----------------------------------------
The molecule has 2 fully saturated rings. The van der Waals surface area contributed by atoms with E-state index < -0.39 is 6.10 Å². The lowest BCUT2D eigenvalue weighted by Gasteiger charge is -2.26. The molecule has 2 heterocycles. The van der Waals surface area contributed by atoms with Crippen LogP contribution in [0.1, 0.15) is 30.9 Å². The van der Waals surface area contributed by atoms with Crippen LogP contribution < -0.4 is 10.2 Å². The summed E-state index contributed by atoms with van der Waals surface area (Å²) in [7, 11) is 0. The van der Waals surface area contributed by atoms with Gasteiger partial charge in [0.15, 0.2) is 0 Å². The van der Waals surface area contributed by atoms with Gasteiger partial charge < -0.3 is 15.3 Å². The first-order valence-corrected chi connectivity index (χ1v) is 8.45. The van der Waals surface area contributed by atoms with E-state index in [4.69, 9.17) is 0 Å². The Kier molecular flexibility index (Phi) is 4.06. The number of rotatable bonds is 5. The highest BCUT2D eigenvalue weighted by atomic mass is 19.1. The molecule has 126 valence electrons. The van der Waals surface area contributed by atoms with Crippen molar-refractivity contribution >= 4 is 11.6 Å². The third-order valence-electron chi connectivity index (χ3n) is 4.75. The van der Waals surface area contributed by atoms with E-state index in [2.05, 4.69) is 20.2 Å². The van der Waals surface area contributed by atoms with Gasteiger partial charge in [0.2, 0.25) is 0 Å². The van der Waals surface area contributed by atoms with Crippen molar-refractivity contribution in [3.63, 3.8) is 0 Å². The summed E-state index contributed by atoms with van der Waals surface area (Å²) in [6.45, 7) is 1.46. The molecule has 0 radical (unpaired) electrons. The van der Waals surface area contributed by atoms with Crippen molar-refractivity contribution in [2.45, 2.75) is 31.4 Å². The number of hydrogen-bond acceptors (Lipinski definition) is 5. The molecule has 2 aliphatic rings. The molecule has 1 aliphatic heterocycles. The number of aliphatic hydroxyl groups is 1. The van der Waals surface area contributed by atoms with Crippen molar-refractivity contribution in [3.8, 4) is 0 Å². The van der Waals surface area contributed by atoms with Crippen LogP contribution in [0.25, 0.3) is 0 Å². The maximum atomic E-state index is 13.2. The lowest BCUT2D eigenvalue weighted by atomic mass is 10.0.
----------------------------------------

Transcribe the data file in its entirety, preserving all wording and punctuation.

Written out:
The molecule has 2 fully saturated rings. The van der Waals surface area contributed by atoms with E-state index < -0.39 is 6.10 Å². The lowest BCUT2D eigenvalue weighted by Gasteiger charge is -2.26. The molecule has 2 heterocycles. The van der Waals surface area contributed by atoms with Crippen LogP contribution in [0.1, 0.15) is 30.9 Å². The van der Waals surface area contributed by atoms with Crippen LogP contribution < -0.4 is 10.2 Å². The summed E-state index contributed by atoms with van der Waals surface area (Å²) in [7, 11) is 0. The van der Waals surface area contributed by atoms with Gasteiger partial charge in [0.15, 0.2) is 0 Å². The van der Waals surface area contributed by atoms with Gasteiger partial charge < -0.3 is 15.3 Å². The first-order valence-corrected chi connectivity index (χ1v) is 8.45. The van der Waals surface area contributed by atoms with E-state index in [4.69, 9.17) is 0 Å². The Kier molecular flexibility index (Phi) is 4.06. The number of rotatable bonds is 5. The highest BCUT2D eigenvalue weighted by atomic mass is 19.1. The molecule has 126 valence electrons. The van der Waals surface area contributed by atoms with Crippen molar-refractivity contribution >= 4 is 11.6 Å². The third-order valence-electron chi connectivity index (χ3n) is 4.75. The van der Waals surface area contributed by atoms with E-state index in [2.05, 4.69) is 20.2 Å². The van der Waals surface area contributed by atoms with Gasteiger partial charge in [0.2, 0.25) is 0 Å². The van der Waals surface area contributed by atoms with Crippen molar-refractivity contribution in [3.63, 3.8) is 0 Å². The summed E-state index contributed by atoms with van der Waals surface area (Å²) in [6.45, 7) is 1.46. The molecule has 0 radical (unpaired) electrons. The van der Waals surface area contributed by atoms with Crippen molar-refractivity contribution in [2.45, 2.75) is 31.4 Å². The number of hydrogen-bond acceptors (Lipinski definition) is 5. The molecule has 2 aliphatic rings. The molecule has 1 aliphatic heterocycles. The number of aliphatic hydroxyl groups is 1. The van der Waals surface area contributed by atoms with Crippen molar-refractivity contribution in [3.8, 4) is 0 Å². The van der Waals surface area contributed by atoms with Crippen LogP contribution in [0.25, 0.3) is 0 Å². The maximum atomic E-state index is 13.2. The lowest BCUT2D eigenvalue weighted by atomic mass is 10.0.